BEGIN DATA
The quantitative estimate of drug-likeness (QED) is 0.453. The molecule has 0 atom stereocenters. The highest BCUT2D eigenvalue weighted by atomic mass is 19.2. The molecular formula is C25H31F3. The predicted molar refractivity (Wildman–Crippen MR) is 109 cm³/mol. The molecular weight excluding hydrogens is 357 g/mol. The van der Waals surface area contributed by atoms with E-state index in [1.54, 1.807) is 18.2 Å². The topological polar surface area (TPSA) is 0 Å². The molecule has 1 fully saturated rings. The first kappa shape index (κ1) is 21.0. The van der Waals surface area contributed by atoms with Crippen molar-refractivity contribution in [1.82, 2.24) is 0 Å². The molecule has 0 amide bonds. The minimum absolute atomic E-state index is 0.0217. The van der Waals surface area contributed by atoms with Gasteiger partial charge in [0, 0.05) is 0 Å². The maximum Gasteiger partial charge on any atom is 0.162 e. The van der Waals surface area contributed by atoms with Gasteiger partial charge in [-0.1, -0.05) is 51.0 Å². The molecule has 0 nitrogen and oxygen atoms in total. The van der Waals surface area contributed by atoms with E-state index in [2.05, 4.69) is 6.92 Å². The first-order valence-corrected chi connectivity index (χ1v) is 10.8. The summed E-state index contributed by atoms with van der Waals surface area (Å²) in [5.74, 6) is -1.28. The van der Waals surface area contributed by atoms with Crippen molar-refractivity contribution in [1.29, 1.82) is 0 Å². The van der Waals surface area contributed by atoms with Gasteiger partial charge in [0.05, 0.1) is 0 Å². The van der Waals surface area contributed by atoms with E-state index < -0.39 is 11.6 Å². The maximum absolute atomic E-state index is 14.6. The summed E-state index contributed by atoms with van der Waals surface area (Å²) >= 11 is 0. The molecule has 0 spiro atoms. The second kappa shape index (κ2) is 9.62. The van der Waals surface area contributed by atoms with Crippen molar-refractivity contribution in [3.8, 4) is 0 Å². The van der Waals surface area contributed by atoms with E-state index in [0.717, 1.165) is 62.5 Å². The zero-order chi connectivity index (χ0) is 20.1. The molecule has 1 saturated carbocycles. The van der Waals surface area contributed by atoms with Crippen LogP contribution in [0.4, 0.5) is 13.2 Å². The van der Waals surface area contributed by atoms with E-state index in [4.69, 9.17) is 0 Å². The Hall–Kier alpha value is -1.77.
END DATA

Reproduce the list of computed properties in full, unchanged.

The quantitative estimate of drug-likeness (QED) is 0.453. The molecule has 0 atom stereocenters. The highest BCUT2D eigenvalue weighted by atomic mass is 19.2. The molecular formula is C25H31F3. The predicted molar refractivity (Wildman–Crippen MR) is 109 cm³/mol. The molecular weight excluding hydrogens is 357 g/mol. The van der Waals surface area contributed by atoms with E-state index in [1.54, 1.807) is 18.2 Å². The topological polar surface area (TPSA) is 0 Å². The molecule has 1 fully saturated rings. The first kappa shape index (κ1) is 21.0. The van der Waals surface area contributed by atoms with Crippen molar-refractivity contribution in [1.82, 2.24) is 0 Å². The molecule has 0 amide bonds. The minimum absolute atomic E-state index is 0.0217. The van der Waals surface area contributed by atoms with Gasteiger partial charge in [0, 0.05) is 0 Å². The maximum Gasteiger partial charge on any atom is 0.162 e. The van der Waals surface area contributed by atoms with Gasteiger partial charge in [-0.1, -0.05) is 51.0 Å². The molecule has 0 nitrogen and oxygen atoms in total. The van der Waals surface area contributed by atoms with E-state index in [2.05, 4.69) is 6.92 Å². The first-order valence-corrected chi connectivity index (χ1v) is 10.8. The summed E-state index contributed by atoms with van der Waals surface area (Å²) in [5.74, 6) is -1.28. The van der Waals surface area contributed by atoms with Crippen molar-refractivity contribution in [1.29, 1.82) is 0 Å². The van der Waals surface area contributed by atoms with Gasteiger partial charge in [0.05, 0.1) is 0 Å². The van der Waals surface area contributed by atoms with E-state index < -0.39 is 11.6 Å². The maximum absolute atomic E-state index is 14.6. The summed E-state index contributed by atoms with van der Waals surface area (Å²) >= 11 is 0. The molecule has 0 spiro atoms. The second kappa shape index (κ2) is 9.62. The van der Waals surface area contributed by atoms with Crippen molar-refractivity contribution in [3.8, 4) is 0 Å². The van der Waals surface area contributed by atoms with E-state index in [0.717, 1.165) is 62.5 Å². The zero-order chi connectivity index (χ0) is 20.1. The molecule has 1 saturated carbocycles. The van der Waals surface area contributed by atoms with Crippen LogP contribution in [0.4, 0.5) is 13.2 Å². The van der Waals surface area contributed by atoms with E-state index in [4.69, 9.17) is 0 Å². The Hall–Kier alpha value is -1.77.